WARSAW, Poland — The Army is preparing to send a rotational armored brigade combat team to Europe starting in February next year and decisions on how the units within the brigade will be positioned are coming this summer, the US Army Europe Commander Lt. Gen. Ben Hodges said Monday.
"I think decisions get made in June and July about the enhanced forward presence," Hodges told a group of reporters after the Polish army kicked off its largest national military exercise called Anakonda.
Hodges said the plan is for the first brigade to arrive in February for a nine month rotation and a new brigade will rotate in each month.
Each brigade will bring its own equipment, "which is a significant investment, if you will, but it also means we will get a chance to practice moving an entire brigade from an installation somewhere in the US, across into European ports and then to deploy, so that is important for us and it also means that each brigade arrives at the highest level of readiness in the best condition," he said.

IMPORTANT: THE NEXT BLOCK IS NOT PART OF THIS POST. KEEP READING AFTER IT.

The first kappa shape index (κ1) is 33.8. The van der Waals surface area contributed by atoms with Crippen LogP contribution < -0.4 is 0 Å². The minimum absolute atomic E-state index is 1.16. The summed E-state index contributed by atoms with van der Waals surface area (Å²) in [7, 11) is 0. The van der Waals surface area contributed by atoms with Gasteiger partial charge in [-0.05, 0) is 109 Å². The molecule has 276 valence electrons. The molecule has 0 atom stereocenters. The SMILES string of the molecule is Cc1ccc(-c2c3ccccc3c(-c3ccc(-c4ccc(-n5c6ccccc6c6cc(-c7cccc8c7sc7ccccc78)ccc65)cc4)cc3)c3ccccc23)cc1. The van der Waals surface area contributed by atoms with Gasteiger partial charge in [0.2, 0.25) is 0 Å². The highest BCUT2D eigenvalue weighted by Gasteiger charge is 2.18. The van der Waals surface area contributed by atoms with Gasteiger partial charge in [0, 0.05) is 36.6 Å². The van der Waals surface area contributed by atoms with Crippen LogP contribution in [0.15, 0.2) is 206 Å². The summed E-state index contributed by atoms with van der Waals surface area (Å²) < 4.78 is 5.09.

While Hodges didn't have the answers on exactly how the brigade would be dispersed, he said he expected to see a battalion-sized force potentially deployed in Poland, Romania and Bulgaria and would like to see a battalion stationed in Germany for continued training.
"There will be some sort of rotation to make sure that each of the units in that brigade are at the highest level of readiness, that they maintain readiness, that they don't just sit in one place for nine months," Hodges said. "That wouldn't be very effective."
Currently, the Army is using a rotational brigade model where units fall in on equipment already here and that equipment is what is being used in the Anakonda exercise.
Hodges said there will be a transition period between September and February as the Army moves the current brigade out. The brigade will leave some of its equipment behind until the next rotational brigade falls in with its own equipment.
The US Army in Europe received a big funding boost in President Obama's budget request which more than quadrupled the amount of overseas contingency operations money funneled into what is called the European Reassurance Initiative (ERI). About $2.8 billion of the $3.4 billion in fiscal 2017 ERI funding will be allocated to the Army.
With that money the Army plans to keep a rotational armored brigade combat team in Europe and bolster its force with more prepositioned stocks. The service also plans to ramp up exercises with allies and partners.